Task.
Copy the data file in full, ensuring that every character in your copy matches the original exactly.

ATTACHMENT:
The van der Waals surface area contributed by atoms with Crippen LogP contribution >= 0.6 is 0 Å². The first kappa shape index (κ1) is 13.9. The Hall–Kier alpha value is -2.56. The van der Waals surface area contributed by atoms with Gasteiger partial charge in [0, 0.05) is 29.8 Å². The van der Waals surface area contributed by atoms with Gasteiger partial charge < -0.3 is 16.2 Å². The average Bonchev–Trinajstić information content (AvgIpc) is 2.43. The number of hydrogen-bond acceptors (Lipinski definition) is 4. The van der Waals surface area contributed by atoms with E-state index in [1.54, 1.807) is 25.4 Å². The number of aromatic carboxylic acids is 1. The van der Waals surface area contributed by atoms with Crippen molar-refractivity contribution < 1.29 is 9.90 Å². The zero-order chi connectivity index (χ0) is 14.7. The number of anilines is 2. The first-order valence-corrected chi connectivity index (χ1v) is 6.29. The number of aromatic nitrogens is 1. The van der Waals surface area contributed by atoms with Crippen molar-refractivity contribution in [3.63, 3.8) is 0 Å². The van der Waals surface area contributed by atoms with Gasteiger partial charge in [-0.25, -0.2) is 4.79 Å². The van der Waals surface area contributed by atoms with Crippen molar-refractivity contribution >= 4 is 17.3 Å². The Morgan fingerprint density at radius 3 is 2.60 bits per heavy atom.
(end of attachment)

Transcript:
The van der Waals surface area contributed by atoms with Crippen LogP contribution >= 0.6 is 0 Å². The first kappa shape index (κ1) is 13.9. The Hall–Kier alpha value is -2.56. The van der Waals surface area contributed by atoms with Gasteiger partial charge in [0, 0.05) is 29.8 Å². The van der Waals surface area contributed by atoms with Gasteiger partial charge < -0.3 is 16.2 Å². The average Bonchev–Trinajstić information content (AvgIpc) is 2.43. The number of hydrogen-bond acceptors (Lipinski definition) is 4. The van der Waals surface area contributed by atoms with E-state index in [1.54, 1.807) is 25.4 Å². The number of aromatic carboxylic acids is 1. The van der Waals surface area contributed by atoms with Crippen molar-refractivity contribution < 1.29 is 9.90 Å². The zero-order chi connectivity index (χ0) is 14.7. The number of anilines is 2. The first-order valence-corrected chi connectivity index (χ1v) is 6.29. The number of aromatic nitrogens is 1. The van der Waals surface area contributed by atoms with Crippen molar-refractivity contribution in [3.63, 3.8) is 0 Å². The van der Waals surface area contributed by atoms with Gasteiger partial charge in [-0.25, -0.2) is 4.79 Å². The van der Waals surface area contributed by atoms with Crippen molar-refractivity contribution >= 4 is 17.3 Å². The Morgan fingerprint density at radius 3 is 2.60 bits per heavy atom.